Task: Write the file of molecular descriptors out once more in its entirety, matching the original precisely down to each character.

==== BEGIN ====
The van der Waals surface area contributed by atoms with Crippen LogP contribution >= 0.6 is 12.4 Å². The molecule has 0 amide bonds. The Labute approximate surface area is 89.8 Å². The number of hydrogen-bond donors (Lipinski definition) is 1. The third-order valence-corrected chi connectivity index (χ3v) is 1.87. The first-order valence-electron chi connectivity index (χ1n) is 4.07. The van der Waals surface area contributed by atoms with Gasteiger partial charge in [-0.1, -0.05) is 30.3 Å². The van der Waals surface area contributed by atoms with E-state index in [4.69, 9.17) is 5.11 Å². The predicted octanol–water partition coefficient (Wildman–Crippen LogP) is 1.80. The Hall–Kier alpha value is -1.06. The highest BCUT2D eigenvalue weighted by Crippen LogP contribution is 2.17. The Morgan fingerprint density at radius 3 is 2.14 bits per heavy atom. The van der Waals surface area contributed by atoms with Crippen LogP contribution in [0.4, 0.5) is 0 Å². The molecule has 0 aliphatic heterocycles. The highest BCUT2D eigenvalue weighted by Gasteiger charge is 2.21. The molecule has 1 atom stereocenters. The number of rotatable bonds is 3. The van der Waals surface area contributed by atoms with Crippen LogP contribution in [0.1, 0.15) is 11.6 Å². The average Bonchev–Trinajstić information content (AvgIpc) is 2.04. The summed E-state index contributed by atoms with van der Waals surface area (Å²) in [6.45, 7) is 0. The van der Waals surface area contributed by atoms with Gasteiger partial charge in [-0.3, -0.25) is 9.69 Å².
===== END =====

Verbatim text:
The van der Waals surface area contributed by atoms with Crippen LogP contribution >= 0.6 is 12.4 Å². The molecule has 0 amide bonds. The Labute approximate surface area is 89.8 Å². The number of hydrogen-bond donors (Lipinski definition) is 1. The third-order valence-corrected chi connectivity index (χ3v) is 1.87. The first-order valence-electron chi connectivity index (χ1n) is 4.07. The van der Waals surface area contributed by atoms with Gasteiger partial charge in [-0.1, -0.05) is 30.3 Å². The van der Waals surface area contributed by atoms with E-state index in [4.69, 9.17) is 5.11 Å². The predicted octanol–water partition coefficient (Wildman–Crippen LogP) is 1.80. The Hall–Kier alpha value is -1.06. The highest BCUT2D eigenvalue weighted by Crippen LogP contribution is 2.17. The Morgan fingerprint density at radius 3 is 2.14 bits per heavy atom. The van der Waals surface area contributed by atoms with Crippen LogP contribution in [0.4, 0.5) is 0 Å². The molecule has 0 aliphatic heterocycles. The highest BCUT2D eigenvalue weighted by Gasteiger charge is 2.21. The molecule has 1 atom stereocenters. The number of rotatable bonds is 3. The van der Waals surface area contributed by atoms with Crippen LogP contribution in [0.1, 0.15) is 11.6 Å². The average Bonchev–Trinajstić information content (AvgIpc) is 2.04. The summed E-state index contributed by atoms with van der Waals surface area (Å²) in [6.45, 7) is 0. The van der Waals surface area contributed by atoms with Gasteiger partial charge in [-0.3, -0.25) is 9.69 Å².